Sakura (Horse Meat) Nabe/Momiji (Venison) Nabe
(Ingredients of Sakura/Horse Meat Nabe)
(Momiji/Maple Leaves Nabe)
(Ingredients of Momiji Nabe)
It’s getting colder and colder. What the Japanese want to have in this season, in addition to Botan Nabe, includes Sakura Nabe and Momiji Nabe. If you have studied Japanese before, you must know that “Sakura” means “Cherry (Blossoms)” while “Momiji” “Maple Leaves.” Bingo! Do you happen to know why horse meat is called “Sakura” and why venison “Momiji”? Let me show you…
- Sakura Nabe: Remember the color of Cherry Blossoms? That is the color of horse meat. That is why it is called “Sakura Nabe” instead of “Horse Meat Nabe.” Usually Sakura Nabe needs Miso (Soy Bean Paste) to make its soup stock. This is Tokyoite’s traditional favorite. Interestingly, the restaurants which served Sakura Nabe in the past were located very close to brothels in the neighborhood because horse meat works for men with lack of sexual drive.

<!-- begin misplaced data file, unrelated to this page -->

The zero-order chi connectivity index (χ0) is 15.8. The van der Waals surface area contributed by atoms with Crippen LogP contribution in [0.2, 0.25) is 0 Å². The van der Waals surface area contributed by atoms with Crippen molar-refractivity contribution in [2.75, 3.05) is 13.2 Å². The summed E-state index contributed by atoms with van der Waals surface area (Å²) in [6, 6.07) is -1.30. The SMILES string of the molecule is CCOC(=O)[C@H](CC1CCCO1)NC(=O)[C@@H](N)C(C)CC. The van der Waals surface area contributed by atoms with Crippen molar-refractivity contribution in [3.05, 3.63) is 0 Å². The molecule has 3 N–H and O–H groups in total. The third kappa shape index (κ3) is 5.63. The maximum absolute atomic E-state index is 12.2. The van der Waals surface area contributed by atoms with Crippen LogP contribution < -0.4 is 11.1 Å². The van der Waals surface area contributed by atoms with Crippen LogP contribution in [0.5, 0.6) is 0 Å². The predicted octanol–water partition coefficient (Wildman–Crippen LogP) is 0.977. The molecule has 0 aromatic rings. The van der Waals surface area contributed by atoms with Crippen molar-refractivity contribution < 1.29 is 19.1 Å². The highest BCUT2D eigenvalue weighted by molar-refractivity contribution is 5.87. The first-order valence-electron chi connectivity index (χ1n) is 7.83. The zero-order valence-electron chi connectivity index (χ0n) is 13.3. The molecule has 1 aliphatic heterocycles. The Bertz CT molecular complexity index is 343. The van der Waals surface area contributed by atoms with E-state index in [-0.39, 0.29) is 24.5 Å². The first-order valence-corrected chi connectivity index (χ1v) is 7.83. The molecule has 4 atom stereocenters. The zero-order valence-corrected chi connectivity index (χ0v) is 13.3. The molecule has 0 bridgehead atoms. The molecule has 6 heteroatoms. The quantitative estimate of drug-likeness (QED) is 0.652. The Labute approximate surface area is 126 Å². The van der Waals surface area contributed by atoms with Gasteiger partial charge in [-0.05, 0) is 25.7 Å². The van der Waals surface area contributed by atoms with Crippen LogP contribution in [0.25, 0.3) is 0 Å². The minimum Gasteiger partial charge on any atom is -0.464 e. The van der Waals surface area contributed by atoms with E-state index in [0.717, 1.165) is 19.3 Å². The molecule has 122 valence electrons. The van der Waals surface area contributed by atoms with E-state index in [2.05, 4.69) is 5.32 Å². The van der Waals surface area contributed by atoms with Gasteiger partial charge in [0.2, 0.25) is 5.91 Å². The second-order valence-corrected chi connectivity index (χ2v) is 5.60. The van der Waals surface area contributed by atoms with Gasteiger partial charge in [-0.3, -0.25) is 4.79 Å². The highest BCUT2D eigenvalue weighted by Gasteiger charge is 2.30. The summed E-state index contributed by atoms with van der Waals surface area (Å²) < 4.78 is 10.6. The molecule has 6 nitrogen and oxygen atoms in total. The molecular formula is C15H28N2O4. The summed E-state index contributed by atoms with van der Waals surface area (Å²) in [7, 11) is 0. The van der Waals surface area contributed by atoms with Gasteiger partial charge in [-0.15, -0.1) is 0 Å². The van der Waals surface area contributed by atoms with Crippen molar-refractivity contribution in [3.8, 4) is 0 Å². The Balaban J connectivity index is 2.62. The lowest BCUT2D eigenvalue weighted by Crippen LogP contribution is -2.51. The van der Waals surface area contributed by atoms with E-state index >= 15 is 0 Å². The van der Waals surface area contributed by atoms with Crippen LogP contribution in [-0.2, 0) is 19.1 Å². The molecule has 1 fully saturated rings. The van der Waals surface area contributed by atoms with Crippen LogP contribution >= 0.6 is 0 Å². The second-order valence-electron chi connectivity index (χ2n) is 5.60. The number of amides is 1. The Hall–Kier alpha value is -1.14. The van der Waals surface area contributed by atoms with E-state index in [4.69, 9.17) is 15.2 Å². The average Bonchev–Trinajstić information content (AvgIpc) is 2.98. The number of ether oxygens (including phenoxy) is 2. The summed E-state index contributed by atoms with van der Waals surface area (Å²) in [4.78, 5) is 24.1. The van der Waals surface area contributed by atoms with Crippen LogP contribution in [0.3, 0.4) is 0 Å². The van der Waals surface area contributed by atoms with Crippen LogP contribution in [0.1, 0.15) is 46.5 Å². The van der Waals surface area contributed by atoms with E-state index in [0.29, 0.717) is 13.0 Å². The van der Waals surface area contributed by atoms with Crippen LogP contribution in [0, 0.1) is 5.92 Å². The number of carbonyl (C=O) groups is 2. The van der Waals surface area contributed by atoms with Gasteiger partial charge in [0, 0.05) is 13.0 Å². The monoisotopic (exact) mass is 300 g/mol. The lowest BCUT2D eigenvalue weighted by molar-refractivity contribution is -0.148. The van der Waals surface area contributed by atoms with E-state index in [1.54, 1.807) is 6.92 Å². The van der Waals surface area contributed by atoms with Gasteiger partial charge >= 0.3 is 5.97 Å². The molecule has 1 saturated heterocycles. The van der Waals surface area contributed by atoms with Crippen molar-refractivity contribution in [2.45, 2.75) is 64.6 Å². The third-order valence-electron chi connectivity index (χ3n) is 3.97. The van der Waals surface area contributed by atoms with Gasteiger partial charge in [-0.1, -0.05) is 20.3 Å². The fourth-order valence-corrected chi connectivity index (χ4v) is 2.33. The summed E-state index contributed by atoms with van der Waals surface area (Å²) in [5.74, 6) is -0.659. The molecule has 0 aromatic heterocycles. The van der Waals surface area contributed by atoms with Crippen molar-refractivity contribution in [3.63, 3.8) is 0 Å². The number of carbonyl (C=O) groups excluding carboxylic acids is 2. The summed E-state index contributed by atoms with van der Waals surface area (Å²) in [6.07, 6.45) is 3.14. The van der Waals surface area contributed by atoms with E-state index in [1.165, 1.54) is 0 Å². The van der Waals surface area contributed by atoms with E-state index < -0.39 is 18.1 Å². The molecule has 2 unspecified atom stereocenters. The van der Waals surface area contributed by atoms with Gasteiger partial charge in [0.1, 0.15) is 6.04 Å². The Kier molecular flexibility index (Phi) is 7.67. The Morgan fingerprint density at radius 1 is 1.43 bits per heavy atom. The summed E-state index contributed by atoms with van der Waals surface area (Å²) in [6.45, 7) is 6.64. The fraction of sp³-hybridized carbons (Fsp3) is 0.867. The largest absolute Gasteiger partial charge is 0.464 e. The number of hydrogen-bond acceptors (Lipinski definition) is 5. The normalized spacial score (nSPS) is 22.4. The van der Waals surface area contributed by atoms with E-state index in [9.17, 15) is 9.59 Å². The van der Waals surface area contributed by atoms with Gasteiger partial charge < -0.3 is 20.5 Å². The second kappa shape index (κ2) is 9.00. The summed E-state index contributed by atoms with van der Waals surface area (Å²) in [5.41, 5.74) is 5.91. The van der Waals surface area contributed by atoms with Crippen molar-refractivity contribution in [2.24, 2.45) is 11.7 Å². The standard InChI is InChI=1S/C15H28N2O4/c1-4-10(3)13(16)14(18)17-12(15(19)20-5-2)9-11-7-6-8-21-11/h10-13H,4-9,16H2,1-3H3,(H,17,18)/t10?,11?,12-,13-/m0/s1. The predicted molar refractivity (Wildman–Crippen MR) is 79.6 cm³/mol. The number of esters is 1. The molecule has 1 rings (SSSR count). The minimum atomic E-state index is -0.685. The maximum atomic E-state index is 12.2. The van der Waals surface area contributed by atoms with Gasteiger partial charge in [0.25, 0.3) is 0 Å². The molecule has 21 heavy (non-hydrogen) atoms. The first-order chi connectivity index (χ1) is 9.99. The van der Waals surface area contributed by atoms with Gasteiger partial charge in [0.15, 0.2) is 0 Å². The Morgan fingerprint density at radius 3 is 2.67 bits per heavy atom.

- Momiji Nabe: Venison contains lots of protein and still has low calorie, which makes it ideal meat to avoid suffering from life related diseases. Besides, it is also a good source of iron. Sounds great, doesn’t it? The origin of this cuisine is NOT the color of venison, but came from Hanafuda – a Japanese traditional card games usually played as a gamble (https://en.wikipedia.org/wiki/Hanafuda).
(Shika/Deer and Momiji/Maple Leaves)
It is said that Buddhist monks, who were prohibited from eating any kind of meat, used the word “Momiji” as a secret language. And … they enjoyed it, never calling it “(deer) meat.” The origin of the names of Japanese cuisines tell you a lot about Japanese history, doesn’t it?
When you visit Japan,
why don’t you try to play “Hanafuda,”
instead of cards?
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